use highlighters or circle and underline
key phrases in a book. I'll tell you I do that
Here's an example of a book that I read just this past week,
and you can see that, boy, I highlight
and then you know I was reading and this particular book is on pluralism.
And so right here's the word tolerance,
and then I will underline the key phrases or the key words
within a sentence, and that really helps to
to stand out, and it also helps when I highlight and I underline,
when I finish a book before I simply put it down to move on to the next thing
I typically pick it back up and go page for page and just
look back through it and I will read what I've highlighted.
I just don't understand folks personally who can read a book
and they don't mark in it, they don't write in it, and
then you know maybe the one key thought, or maybe one thing that really stood out,
it's simply lost in their two or three or four hundred-page book,
and they can't open it up and go back and find that,
and so I would encourage you to use highlighter and a pen.
when it comes to reading comprehension, mark words
that you don't know. This is something that is
is going to help increase your vocabulary. I recently read
just an absolutely outstanding book called "The Professor
and The Madman," and if you can see the subtitle,
here the subtitle is "A tale of murder,
insanity, and the making of the Oxford English Dictionary,"
so it is a book about the making
up the dictionary, so I wasn't too surprised
when there were 35 or 40 words
in the first, you know, how many chapters of this book that I didn't know,
but I went through and circle every single solitary word I didn't know,
and when I was done, because this is not on the Kindle
I simply went to dictionary.com and
spend a little bit of time and looked up some of these words and have added a
couple of 'em
to my vocabulary. A few of these or a little archaic
but anyway, fantastic thing to do, circle words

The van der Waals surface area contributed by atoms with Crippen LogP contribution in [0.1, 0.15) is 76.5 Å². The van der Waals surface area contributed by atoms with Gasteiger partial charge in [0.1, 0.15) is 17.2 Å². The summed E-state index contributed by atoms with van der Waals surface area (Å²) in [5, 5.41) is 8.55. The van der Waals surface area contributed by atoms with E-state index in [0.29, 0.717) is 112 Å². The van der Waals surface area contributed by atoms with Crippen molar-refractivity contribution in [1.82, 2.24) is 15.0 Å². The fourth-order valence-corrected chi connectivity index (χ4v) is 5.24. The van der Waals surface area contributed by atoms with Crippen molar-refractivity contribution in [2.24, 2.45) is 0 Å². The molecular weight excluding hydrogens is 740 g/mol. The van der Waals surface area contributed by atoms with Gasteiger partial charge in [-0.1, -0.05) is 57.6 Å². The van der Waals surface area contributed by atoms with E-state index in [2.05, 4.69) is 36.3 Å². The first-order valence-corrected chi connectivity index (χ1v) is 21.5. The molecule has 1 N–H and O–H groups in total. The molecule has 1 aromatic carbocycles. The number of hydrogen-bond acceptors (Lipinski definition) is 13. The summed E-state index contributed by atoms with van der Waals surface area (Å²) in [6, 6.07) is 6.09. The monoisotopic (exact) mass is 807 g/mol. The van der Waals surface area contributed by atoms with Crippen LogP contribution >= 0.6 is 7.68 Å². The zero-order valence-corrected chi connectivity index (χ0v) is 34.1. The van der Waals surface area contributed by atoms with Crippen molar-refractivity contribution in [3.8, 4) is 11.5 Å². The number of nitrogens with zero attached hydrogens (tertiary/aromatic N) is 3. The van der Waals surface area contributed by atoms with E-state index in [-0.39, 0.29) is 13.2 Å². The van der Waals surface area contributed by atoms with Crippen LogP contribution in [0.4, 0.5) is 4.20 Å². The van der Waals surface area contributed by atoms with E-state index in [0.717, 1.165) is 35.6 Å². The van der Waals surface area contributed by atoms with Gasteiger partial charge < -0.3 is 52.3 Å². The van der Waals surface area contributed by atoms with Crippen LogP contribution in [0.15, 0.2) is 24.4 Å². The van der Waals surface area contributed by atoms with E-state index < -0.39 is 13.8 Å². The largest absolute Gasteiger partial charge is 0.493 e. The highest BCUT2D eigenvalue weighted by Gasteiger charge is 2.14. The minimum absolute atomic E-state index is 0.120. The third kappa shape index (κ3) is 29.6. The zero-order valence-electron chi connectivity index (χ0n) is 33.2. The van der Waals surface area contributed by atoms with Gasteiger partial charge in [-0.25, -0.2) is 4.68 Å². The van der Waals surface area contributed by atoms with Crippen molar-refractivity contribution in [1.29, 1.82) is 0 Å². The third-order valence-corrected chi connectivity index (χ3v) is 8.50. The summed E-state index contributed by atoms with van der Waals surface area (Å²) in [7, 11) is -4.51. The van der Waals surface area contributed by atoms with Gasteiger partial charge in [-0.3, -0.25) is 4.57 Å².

that you don't know. Finally, the last
is read this book
"How to Read a Book," and, uh, by Mortimer Adler
and Charles Van Doren, absolutely outstanding.
And one of the things that this does
is it helps you to
be able to read multiple works and compare them.
It has the tip about X-raying a book
and kinda understanding the author’s purpose and goal, and
being able to evaluate a book to see it's something that
you want to read to begin with. So,
let's just review those ten tips real quick, 'cause I didn't number them throughout.
Number one, never read a book without a pen in your hand.
Number two, read a whole paragraph
before you go through and highlight or
underline anything, and that way you get the bigger context, and
sometimes can find the conclusions. At times when you need to
read out loud, you read more slowly, but it will help you to remember that as you
engage your senses.
Also, read silently, and as you read silently,
simply use a pencil and just check
key paragraph, so you want to go back and read later. Explain
what you read. Learn to X-ray a book and realize you don't have to
read every single chapter.
Pay attention to summary words: therefore, as a result
in conclusion. Circle and underlined key
words and phrases in a sentence or in a paragraph.
Mark words that you don't know and look them up.
Again, if you have a (Kindle), just double click and it pops up the dictionary, there.
And then finally, read "How to Read a Book". I hope these tips are helpful to you
and happy reading.
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10 Tips to Improve Your Reading Comprehension

9321 Folder Collection
Timothy published on May 24, 2017    Alvin He translated    Crystal Wu reviewed